Spectators take images of a British Airways Boeing 747 as it does a flypast over London Heathrow airport on its final flight, the last of 31 jumbo jets to be retired early by the airline due to the coronavirus disease pandemic, in London, the UK, on October 8 2020. Picture: REUTERS/TOBY MELVILLE
Spectators take images of a British Airways Boeing 747 as it does a flypast over London Heathrow airport on its final flight, the last of 31 jumbo jets to be retired early by the airline due to the coronavirus disease pandemic, in London, the UK, on October 8 2020. Picture: REUTERS/TOBY MELVILLE

London — British Airways’s last jumbo jets bade farewell to London on Thursday but cloud and driving rain prevented a rare synchronised dual take off for the “Queen of the Skies”, which brought long-haul flights to the masses.

Once the world’s largest operator of the 747, BA has now retired its entire jumbo jet fleet after Covid-19 curtailed most air travel, accelerating the move to more fuel-efficient planes.

CEO Alex Cruz said it was “a difficult day for everybody at British Airways as the aircraft leaves our home at Heathrow for the very last time”.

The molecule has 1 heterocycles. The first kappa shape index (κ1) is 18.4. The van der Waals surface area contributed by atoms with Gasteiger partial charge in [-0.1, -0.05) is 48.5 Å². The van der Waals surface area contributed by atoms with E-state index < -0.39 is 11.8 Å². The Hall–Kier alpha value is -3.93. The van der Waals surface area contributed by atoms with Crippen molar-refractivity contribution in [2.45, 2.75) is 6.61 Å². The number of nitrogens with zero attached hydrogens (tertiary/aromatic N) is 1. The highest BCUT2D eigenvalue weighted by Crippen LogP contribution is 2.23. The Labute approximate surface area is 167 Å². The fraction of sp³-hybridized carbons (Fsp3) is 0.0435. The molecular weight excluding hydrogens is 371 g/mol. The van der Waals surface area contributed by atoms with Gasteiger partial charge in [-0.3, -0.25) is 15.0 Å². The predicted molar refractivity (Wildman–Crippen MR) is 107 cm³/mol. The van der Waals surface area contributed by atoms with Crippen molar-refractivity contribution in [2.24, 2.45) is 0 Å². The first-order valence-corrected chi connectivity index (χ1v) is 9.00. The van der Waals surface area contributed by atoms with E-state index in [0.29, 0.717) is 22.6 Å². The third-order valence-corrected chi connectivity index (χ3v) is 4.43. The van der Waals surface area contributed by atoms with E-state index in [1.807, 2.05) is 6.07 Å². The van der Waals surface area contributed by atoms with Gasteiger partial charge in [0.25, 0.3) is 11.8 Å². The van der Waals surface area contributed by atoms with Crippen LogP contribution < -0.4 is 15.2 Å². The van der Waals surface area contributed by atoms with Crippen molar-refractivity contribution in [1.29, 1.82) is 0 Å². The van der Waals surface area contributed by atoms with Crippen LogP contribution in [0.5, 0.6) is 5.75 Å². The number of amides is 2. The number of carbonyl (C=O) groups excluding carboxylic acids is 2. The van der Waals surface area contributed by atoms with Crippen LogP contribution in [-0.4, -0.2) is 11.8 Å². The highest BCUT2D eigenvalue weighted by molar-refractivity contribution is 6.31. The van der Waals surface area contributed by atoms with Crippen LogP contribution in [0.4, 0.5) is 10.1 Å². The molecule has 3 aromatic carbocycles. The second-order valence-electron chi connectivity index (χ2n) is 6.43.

The airline had planned a rarely seen synchronised dual take off on parallel Heathrow runways but the weather prevented that. The final flights were witnessed by BA staff and engineers who lined up to see them off.

For more than 50 years, the 747 has been the world's most easily recognised jetliner with its humped fuselage, four engines and 16 main wheels.

It took its maiden flight in 1969 and soon secured its place in history as the jet which allowed more affordable air travel due its size and range.

Passengers have included John Paul II, who arrived for the first visit to Ireland by a pope on an Aer Lingus 747 in 1979. Ayatollah Ruhollah Khomeini returned to Iran from exile on an Air France jumbo during the Islamic Revolution that year.

BA’s predecessor BOAC introduced the 747 on the London-New York route in 1971, and at its peak BA had 57 747-400s.

Former pilots have told how the jet took some getting used to, from a cockpit positioned about 9m above the ground and more when angling the nose higher just before touching the runway.

“It was like landing a block of flats from the second floor,” Hugh Dibley, a former BOAC captain, told Reuters.

The owner of British Airways, IAG, is battling to survive after the pandemic wiped out much of the global flying market.

Reuters

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